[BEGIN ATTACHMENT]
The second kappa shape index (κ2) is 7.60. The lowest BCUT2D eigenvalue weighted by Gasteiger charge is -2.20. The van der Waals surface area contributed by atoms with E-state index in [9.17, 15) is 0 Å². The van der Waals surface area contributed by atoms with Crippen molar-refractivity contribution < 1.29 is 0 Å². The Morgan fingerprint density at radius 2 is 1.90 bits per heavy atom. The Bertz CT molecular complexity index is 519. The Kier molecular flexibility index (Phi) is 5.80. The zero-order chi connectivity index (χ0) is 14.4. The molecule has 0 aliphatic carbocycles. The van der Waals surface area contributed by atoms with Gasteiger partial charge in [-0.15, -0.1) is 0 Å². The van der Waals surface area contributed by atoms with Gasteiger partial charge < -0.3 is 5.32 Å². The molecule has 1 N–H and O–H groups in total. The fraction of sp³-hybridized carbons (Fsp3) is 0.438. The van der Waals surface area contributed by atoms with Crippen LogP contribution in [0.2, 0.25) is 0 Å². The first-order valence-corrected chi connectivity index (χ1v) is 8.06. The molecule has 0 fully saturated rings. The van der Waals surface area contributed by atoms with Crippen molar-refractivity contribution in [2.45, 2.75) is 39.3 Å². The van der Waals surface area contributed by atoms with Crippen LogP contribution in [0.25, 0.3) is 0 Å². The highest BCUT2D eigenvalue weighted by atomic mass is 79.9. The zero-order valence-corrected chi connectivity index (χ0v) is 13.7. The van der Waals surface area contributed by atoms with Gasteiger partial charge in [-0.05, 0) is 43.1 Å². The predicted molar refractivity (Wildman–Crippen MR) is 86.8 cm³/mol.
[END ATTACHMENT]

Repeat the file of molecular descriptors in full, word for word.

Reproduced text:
The second kappa shape index (κ2) is 7.60. The lowest BCUT2D eigenvalue weighted by Gasteiger charge is -2.20. The van der Waals surface area contributed by atoms with E-state index in [9.17, 15) is 0 Å². The van der Waals surface area contributed by atoms with Crippen molar-refractivity contribution < 1.29 is 0 Å². The Morgan fingerprint density at radius 2 is 1.90 bits per heavy atom. The Bertz CT molecular complexity index is 519. The Kier molecular flexibility index (Phi) is 5.80. The zero-order chi connectivity index (χ0) is 14.4. The molecule has 0 aliphatic carbocycles. The van der Waals surface area contributed by atoms with Gasteiger partial charge in [-0.15, -0.1) is 0 Å². The van der Waals surface area contributed by atoms with Gasteiger partial charge < -0.3 is 5.32 Å². The molecule has 1 N–H and O–H groups in total. The fraction of sp³-hybridized carbons (Fsp3) is 0.438. The van der Waals surface area contributed by atoms with Crippen LogP contribution in [0.2, 0.25) is 0 Å². The first-order valence-corrected chi connectivity index (χ1v) is 8.06. The molecule has 0 fully saturated rings. The van der Waals surface area contributed by atoms with Crippen molar-refractivity contribution in [2.45, 2.75) is 39.3 Å². The van der Waals surface area contributed by atoms with Crippen LogP contribution in [0.25, 0.3) is 0 Å². The highest BCUT2D eigenvalue weighted by atomic mass is 79.9. The zero-order valence-corrected chi connectivity index (χ0v) is 13.7. The van der Waals surface area contributed by atoms with Gasteiger partial charge in [-0.05, 0) is 43.1 Å². The predicted molar refractivity (Wildman–Crippen MR) is 86.8 cm³/mol.